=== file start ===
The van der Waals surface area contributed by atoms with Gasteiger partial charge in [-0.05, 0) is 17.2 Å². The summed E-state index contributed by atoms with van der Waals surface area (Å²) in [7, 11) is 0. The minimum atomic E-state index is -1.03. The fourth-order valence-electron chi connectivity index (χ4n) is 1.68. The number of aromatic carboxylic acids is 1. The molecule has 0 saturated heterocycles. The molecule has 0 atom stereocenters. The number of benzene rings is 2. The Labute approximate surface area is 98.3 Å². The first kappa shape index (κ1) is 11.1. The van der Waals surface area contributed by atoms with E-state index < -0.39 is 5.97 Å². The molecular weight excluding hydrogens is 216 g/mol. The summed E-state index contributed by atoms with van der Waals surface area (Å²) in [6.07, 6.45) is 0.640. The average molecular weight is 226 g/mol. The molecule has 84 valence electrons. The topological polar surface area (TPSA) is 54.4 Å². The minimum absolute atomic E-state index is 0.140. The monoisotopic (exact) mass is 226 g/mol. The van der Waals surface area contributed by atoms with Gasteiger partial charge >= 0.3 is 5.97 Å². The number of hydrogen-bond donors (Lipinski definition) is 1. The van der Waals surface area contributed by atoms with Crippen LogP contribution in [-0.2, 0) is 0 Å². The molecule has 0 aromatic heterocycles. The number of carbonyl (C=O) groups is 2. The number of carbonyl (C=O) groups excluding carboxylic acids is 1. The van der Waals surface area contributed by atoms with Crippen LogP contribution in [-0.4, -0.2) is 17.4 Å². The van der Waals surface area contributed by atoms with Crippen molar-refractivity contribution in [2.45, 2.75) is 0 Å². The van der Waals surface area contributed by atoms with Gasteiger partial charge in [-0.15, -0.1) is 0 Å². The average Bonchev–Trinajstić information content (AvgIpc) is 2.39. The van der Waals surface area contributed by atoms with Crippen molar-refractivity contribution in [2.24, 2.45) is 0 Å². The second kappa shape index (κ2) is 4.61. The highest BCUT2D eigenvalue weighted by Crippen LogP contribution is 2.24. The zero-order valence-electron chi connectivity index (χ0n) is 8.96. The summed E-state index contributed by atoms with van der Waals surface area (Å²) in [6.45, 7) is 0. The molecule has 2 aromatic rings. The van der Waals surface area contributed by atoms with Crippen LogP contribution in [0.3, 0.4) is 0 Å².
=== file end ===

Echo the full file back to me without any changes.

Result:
The van der Waals surface area contributed by atoms with Gasteiger partial charge in [-0.05, 0) is 17.2 Å². The summed E-state index contributed by atoms with van der Waals surface area (Å²) in [7, 11) is 0. The minimum atomic E-state index is -1.03. The fourth-order valence-electron chi connectivity index (χ4n) is 1.68. The number of aromatic carboxylic acids is 1. The molecule has 0 saturated heterocycles. The molecule has 0 atom stereocenters. The number of benzene rings is 2. The Labute approximate surface area is 98.3 Å². The first kappa shape index (κ1) is 11.1. The van der Waals surface area contributed by atoms with E-state index < -0.39 is 5.97 Å². The molecular weight excluding hydrogens is 216 g/mol. The summed E-state index contributed by atoms with van der Waals surface area (Å²) in [6.07, 6.45) is 0.640. The average molecular weight is 226 g/mol. The molecule has 84 valence electrons. The topological polar surface area (TPSA) is 54.4 Å². The minimum absolute atomic E-state index is 0.140. The monoisotopic (exact) mass is 226 g/mol. The van der Waals surface area contributed by atoms with Gasteiger partial charge >= 0.3 is 5.97 Å². The number of hydrogen-bond donors (Lipinski definition) is 1. The van der Waals surface area contributed by atoms with Crippen LogP contribution in [-0.2, 0) is 0 Å². The molecule has 0 aromatic heterocycles. The number of carbonyl (C=O) groups is 2. The number of carbonyl (C=O) groups excluding carboxylic acids is 1. The van der Waals surface area contributed by atoms with Crippen LogP contribution in [-0.4, -0.2) is 17.4 Å². The van der Waals surface area contributed by atoms with Crippen molar-refractivity contribution in [2.45, 2.75) is 0 Å². The van der Waals surface area contributed by atoms with Gasteiger partial charge in [-0.15, -0.1) is 0 Å². The average Bonchev–Trinajstić information content (AvgIpc) is 2.39. The van der Waals surface area contributed by atoms with Crippen molar-refractivity contribution in [2.24, 2.45) is 0 Å². The second kappa shape index (κ2) is 4.61. The highest BCUT2D eigenvalue weighted by Crippen LogP contribution is 2.24. The zero-order valence-electron chi connectivity index (χ0n) is 8.96. The summed E-state index contributed by atoms with van der Waals surface area (Å²) in [6.45, 7) is 0. The molecule has 2 aromatic rings. The van der Waals surface area contributed by atoms with Crippen LogP contribution in [0.3, 0.4) is 0 Å².